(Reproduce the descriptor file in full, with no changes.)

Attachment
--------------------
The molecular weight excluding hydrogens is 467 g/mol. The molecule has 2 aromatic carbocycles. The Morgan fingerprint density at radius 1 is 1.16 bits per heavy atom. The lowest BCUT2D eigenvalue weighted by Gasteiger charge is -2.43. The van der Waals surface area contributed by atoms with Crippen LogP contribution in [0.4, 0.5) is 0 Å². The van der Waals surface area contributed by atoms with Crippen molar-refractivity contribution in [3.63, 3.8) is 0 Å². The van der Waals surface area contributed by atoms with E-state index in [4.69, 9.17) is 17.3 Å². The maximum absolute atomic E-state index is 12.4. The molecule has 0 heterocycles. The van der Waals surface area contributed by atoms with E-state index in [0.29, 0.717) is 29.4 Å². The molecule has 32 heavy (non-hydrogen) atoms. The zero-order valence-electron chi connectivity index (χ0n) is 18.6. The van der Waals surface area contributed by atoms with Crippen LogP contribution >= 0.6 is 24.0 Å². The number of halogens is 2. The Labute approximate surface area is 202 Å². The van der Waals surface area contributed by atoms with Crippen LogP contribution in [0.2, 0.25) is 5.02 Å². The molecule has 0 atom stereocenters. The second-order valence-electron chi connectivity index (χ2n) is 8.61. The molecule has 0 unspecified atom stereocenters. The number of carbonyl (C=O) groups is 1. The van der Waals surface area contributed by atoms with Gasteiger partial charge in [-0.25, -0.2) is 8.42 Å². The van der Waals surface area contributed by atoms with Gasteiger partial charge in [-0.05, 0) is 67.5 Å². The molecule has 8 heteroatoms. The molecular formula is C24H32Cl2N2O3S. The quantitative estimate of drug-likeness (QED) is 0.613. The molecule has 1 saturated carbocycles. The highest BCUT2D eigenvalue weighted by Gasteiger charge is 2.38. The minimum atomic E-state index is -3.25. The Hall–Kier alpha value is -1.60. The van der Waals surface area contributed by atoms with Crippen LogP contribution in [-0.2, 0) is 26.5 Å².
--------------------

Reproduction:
The molecular weight excluding hydrogens is 467 g/mol. The molecule has 2 aromatic carbocycles. The Morgan fingerprint density at radius 1 is 1.16 bits per heavy atom. The lowest BCUT2D eigenvalue weighted by Gasteiger charge is -2.43. The van der Waals surface area contributed by atoms with Crippen LogP contribution in [0.4, 0.5) is 0 Å². The van der Waals surface area contributed by atoms with Crippen molar-refractivity contribution in [3.63, 3.8) is 0 Å². The van der Waals surface area contributed by atoms with E-state index in [4.69, 9.17) is 17.3 Å². The maximum absolute atomic E-state index is 12.4. The molecule has 0 heterocycles. The van der Waals surface area contributed by atoms with E-state index in [0.29, 0.717) is 29.4 Å². The molecule has 32 heavy (non-hydrogen) atoms. The zero-order valence-electron chi connectivity index (χ0n) is 18.6. The van der Waals surface area contributed by atoms with Crippen LogP contribution >= 0.6 is 24.0 Å². The number of halogens is 2. The Labute approximate surface area is 202 Å². The van der Waals surface area contributed by atoms with Crippen LogP contribution in [0.2, 0.25) is 5.02 Å². The molecule has 0 atom stereocenters. The second-order valence-electron chi connectivity index (χ2n) is 8.61. The molecule has 0 unspecified atom stereocenters. The number of carbonyl (C=O) groups is 1. The van der Waals surface area contributed by atoms with Gasteiger partial charge in [-0.25, -0.2) is 8.42 Å². The van der Waals surface area contributed by atoms with Gasteiger partial charge in [-0.05, 0) is 67.5 Å². The molecule has 8 heteroatoms. The molecular formula is C24H32Cl2N2O3S. The quantitative estimate of drug-likeness (QED) is 0.613. The molecule has 1 saturated carbocycles. The highest BCUT2D eigenvalue weighted by Gasteiger charge is 2.38. The minimum atomic E-state index is -3.25. The Hall–Kier alpha value is -1.60. The van der Waals surface area contributed by atoms with Crippen LogP contribution in [-0.2, 0) is 26.5 Å².